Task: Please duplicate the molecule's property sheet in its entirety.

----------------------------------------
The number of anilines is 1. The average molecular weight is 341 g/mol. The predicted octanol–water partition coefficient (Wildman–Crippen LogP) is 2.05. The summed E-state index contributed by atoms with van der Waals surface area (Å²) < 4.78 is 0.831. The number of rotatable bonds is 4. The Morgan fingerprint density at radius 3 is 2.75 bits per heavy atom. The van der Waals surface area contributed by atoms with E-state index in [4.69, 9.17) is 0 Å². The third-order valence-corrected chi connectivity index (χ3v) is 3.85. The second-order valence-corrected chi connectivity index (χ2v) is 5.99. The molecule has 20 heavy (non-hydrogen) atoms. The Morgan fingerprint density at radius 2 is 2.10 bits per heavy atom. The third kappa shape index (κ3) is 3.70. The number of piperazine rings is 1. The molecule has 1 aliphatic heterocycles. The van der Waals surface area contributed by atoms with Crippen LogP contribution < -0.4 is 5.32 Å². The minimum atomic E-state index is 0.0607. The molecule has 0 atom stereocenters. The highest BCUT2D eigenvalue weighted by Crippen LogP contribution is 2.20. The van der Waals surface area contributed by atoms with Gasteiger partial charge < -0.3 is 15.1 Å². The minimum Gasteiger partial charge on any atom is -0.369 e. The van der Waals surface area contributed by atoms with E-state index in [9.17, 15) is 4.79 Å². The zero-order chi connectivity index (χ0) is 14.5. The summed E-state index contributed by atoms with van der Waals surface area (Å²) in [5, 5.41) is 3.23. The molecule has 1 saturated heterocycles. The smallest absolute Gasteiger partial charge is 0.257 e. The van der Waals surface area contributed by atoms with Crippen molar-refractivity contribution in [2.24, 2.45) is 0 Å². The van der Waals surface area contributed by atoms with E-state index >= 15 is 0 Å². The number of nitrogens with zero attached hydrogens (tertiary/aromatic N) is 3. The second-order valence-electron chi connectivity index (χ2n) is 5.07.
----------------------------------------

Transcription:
The number of anilines is 1. The average molecular weight is 341 g/mol. The predicted octanol–water partition coefficient (Wildman–Crippen LogP) is 2.05. The summed E-state index contributed by atoms with van der Waals surface area (Å²) < 4.78 is 0.831. The number of rotatable bonds is 4. The Morgan fingerprint density at radius 3 is 2.75 bits per heavy atom. The van der Waals surface area contributed by atoms with E-state index in [4.69, 9.17) is 0 Å². The third-order valence-corrected chi connectivity index (χ3v) is 3.85. The second-order valence-corrected chi connectivity index (χ2v) is 5.99. The molecule has 20 heavy (non-hydrogen) atoms. The Morgan fingerprint density at radius 2 is 2.10 bits per heavy atom. The third kappa shape index (κ3) is 3.70. The number of piperazine rings is 1. The molecule has 1 aliphatic heterocycles. The van der Waals surface area contributed by atoms with Crippen LogP contribution < -0.4 is 5.32 Å². The minimum atomic E-state index is 0.0607. The molecule has 0 atom stereocenters. The highest BCUT2D eigenvalue weighted by Crippen LogP contribution is 2.20. The van der Waals surface area contributed by atoms with Gasteiger partial charge < -0.3 is 15.1 Å². The minimum Gasteiger partial charge on any atom is -0.369 e. The van der Waals surface area contributed by atoms with E-state index in [9.17, 15) is 4.79 Å². The zero-order chi connectivity index (χ0) is 14.5. The summed E-state index contributed by atoms with van der Waals surface area (Å²) in [5, 5.41) is 3.23. The molecule has 1 saturated heterocycles. The smallest absolute Gasteiger partial charge is 0.257 e. The van der Waals surface area contributed by atoms with Crippen molar-refractivity contribution in [2.24, 2.45) is 0 Å². The van der Waals surface area contributed by atoms with E-state index >= 15 is 0 Å². The number of nitrogens with zero attached hydrogens (tertiary/aromatic N) is 3. The second-order valence-electron chi connectivity index (χ2n) is 5.07.